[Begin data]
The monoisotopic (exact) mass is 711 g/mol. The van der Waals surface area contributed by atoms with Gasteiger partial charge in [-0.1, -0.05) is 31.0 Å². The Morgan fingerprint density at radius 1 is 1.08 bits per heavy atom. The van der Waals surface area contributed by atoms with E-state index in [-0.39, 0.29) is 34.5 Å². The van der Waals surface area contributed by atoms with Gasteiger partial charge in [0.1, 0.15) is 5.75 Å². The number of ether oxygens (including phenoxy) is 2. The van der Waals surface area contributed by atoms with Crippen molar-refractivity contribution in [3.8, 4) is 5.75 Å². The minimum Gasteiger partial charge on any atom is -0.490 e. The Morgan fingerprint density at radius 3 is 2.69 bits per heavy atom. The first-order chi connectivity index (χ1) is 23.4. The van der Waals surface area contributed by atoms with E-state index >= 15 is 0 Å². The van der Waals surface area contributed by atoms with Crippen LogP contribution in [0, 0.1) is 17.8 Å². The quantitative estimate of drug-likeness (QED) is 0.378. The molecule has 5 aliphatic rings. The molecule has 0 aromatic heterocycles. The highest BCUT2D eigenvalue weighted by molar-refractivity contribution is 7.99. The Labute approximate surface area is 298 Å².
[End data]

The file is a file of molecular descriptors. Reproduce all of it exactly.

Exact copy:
The monoisotopic (exact) mass is 711 g/mol. The van der Waals surface area contributed by atoms with Gasteiger partial charge in [-0.1, -0.05) is 31.0 Å². The Morgan fingerprint density at radius 1 is 1.08 bits per heavy atom. The van der Waals surface area contributed by atoms with E-state index in [-0.39, 0.29) is 34.5 Å². The van der Waals surface area contributed by atoms with Gasteiger partial charge in [0.1, 0.15) is 5.75 Å². The number of ether oxygens (including phenoxy) is 2. The van der Waals surface area contributed by atoms with Crippen molar-refractivity contribution in [3.8, 4) is 5.75 Å². The minimum Gasteiger partial charge on any atom is -0.490 e. The Morgan fingerprint density at radius 3 is 2.69 bits per heavy atom. The first-order chi connectivity index (χ1) is 23.4. The van der Waals surface area contributed by atoms with E-state index >= 15 is 0 Å². The van der Waals surface area contributed by atoms with Crippen LogP contribution in [0, 0.1) is 17.8 Å². The quantitative estimate of drug-likeness (QED) is 0.378. The molecule has 5 aliphatic rings. The molecule has 0 aromatic heterocycles. The highest BCUT2D eigenvalue weighted by molar-refractivity contribution is 7.99. The Labute approximate surface area is 298 Å².